Find where a kind of file is stored

find . -name '*.desktop' | sed s/[^/]*\.desktop$// | uniq -c | sort -g
In this case searches for where .desktop files are stored. The resulted is a sorted list of the top directories containing such files.
Sample Output
      1 ./usr/share/wayland-sessions/
      2 ./usr/share/gdm/greeter/autostart/
      3 ./usr/share/desktop-base/
      4 ./usr/lib/gnome-settings-daemon-3.0/gtk-modules/
      4 ./usr/share/xsessions/
      7 ./usr/share/gnome/applications/
      8 ./usr/lib/libreoffice/share/xdg/
     22 ./etc/xdg/autostart/
     45 ./usr/share/mimelnk/application/
    161 ./usr/share/applications/

By: T4b
2016-09-16 12:22:38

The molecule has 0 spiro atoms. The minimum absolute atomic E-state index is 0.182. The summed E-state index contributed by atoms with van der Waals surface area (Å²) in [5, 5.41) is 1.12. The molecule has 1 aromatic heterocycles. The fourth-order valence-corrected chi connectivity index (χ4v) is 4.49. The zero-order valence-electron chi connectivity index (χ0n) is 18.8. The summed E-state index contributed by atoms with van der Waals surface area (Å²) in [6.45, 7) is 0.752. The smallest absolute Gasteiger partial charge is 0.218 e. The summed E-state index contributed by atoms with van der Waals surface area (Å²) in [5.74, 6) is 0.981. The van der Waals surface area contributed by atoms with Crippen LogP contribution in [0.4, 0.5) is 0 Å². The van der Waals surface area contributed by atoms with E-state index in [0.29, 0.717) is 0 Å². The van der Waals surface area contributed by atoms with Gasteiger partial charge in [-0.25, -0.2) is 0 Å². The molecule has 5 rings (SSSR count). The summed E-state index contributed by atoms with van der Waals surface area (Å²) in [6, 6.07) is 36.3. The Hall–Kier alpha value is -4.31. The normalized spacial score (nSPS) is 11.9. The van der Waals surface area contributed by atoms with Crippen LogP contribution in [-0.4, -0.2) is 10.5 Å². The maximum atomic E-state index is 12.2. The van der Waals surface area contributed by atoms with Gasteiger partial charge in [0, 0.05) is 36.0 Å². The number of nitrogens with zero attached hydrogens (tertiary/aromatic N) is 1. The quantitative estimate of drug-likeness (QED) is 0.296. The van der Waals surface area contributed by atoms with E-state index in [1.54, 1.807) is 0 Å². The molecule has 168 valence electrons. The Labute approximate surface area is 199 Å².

1 Alternatives + Submit Alt

  • May require the locate package. Locate is awesome, it creates a small file database which is updated once a day or so, or you can do a force update with 'updatedb'. Then you just type in 'locate' with the name of the file or folder that you want and off it goes. Show Sample Output

    locate *.desktop
    Vallamost · 2016-09-21 23:47:39 0

What Others Think

It's always best to quote your sed scripts, especially if they contain '$' Also, you can simplify it, to: ... | sed 's/[^/]\+$//' | ... Search for any non-slash chars at the end of the line.
flatcap · 271 weeks ago

What do you think?

Any thoughts on this command? Does it work on your machine? Can you do the same thing with only 14 characters?

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